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Rafaela Silva, the judoka who grew up in Rio’s most famously violent favela to become Brazil’s first gold medalist at the Rio Olympics, reportedly tested positive for a banned substance last month.

Silva tested positive for fenoterol, a substance that can be legal to treat asthma if an athlete has a therapeutic use exemption (TUE). Silva did not have a TUE before testing positive at the Pan American Games in August, according to Brazilian media.

A possible punishment has not been announced.

Silva claimed innocence at a news conference Friday afternoon, saying that a young child with whom she had bodily contact at her training location used the substance, and she plans to compete at a domestic event this weekend, according to O Globo.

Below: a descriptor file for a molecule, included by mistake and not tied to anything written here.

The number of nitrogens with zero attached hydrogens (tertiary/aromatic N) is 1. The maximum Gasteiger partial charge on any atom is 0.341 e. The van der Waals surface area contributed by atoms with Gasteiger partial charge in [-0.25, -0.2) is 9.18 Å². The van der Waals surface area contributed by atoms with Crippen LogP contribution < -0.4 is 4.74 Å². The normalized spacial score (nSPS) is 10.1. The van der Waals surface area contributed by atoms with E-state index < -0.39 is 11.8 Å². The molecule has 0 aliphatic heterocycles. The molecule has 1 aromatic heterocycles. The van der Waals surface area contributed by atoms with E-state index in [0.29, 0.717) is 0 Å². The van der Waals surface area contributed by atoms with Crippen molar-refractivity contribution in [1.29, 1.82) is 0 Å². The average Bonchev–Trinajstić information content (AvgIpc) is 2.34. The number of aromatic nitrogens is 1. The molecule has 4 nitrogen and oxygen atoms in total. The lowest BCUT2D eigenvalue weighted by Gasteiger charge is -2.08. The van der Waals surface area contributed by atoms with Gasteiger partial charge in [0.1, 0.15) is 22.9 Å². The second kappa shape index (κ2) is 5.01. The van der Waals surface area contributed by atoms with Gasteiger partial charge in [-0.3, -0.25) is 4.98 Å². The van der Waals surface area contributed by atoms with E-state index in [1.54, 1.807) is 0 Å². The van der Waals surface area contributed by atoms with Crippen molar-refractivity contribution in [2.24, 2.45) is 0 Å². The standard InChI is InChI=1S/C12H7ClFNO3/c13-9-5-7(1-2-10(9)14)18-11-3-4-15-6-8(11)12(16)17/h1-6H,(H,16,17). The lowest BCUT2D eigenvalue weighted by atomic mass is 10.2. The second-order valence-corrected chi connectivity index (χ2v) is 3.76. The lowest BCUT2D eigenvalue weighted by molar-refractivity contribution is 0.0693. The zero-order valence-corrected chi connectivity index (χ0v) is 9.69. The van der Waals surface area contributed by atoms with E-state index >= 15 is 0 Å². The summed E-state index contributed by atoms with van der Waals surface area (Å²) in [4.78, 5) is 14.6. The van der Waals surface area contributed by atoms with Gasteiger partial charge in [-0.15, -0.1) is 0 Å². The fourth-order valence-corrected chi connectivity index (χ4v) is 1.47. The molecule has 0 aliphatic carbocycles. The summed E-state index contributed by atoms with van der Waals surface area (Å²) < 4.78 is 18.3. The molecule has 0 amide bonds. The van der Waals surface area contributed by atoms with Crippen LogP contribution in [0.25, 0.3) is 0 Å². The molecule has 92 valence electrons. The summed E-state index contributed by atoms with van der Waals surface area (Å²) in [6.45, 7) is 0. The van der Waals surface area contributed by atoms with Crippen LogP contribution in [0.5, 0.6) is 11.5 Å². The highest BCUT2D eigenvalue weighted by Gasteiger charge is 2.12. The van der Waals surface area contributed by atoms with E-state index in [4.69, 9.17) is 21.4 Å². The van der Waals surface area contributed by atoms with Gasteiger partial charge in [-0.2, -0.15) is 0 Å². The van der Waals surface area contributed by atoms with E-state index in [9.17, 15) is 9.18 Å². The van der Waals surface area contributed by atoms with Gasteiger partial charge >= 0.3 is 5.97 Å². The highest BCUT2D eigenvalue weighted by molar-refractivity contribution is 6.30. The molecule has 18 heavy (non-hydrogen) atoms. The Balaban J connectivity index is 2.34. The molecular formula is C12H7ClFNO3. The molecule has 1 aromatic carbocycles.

Silva, 27, backed up her Rio Olympic 57kg title by taking bronze at the world championships later in August. If she is punished for the positive test, Silva could lose that bronze medal, though she said Friday that she had a clean drug test at worlds, according to O Globo.

Silva, from Rio’s Ciadade de Deus favela, has the Olympic rings tattooed on her right bicep with the inscription “God knows how much I’ve suffered and what I’ve done to get here.”

Brazil’s top female swimmer, Etiene Medeiros, reportedly tested positive for fenoterol in May 2016 but was cleared to compete at the Rio Olympics.

In PyeongChang, Slovenian hockey player Ziga Jeglic tested positive for fenoterol and was scratched before his nation’s last game before it was announced. Jeglic was suspended from the Games and, later, was suspended eight months.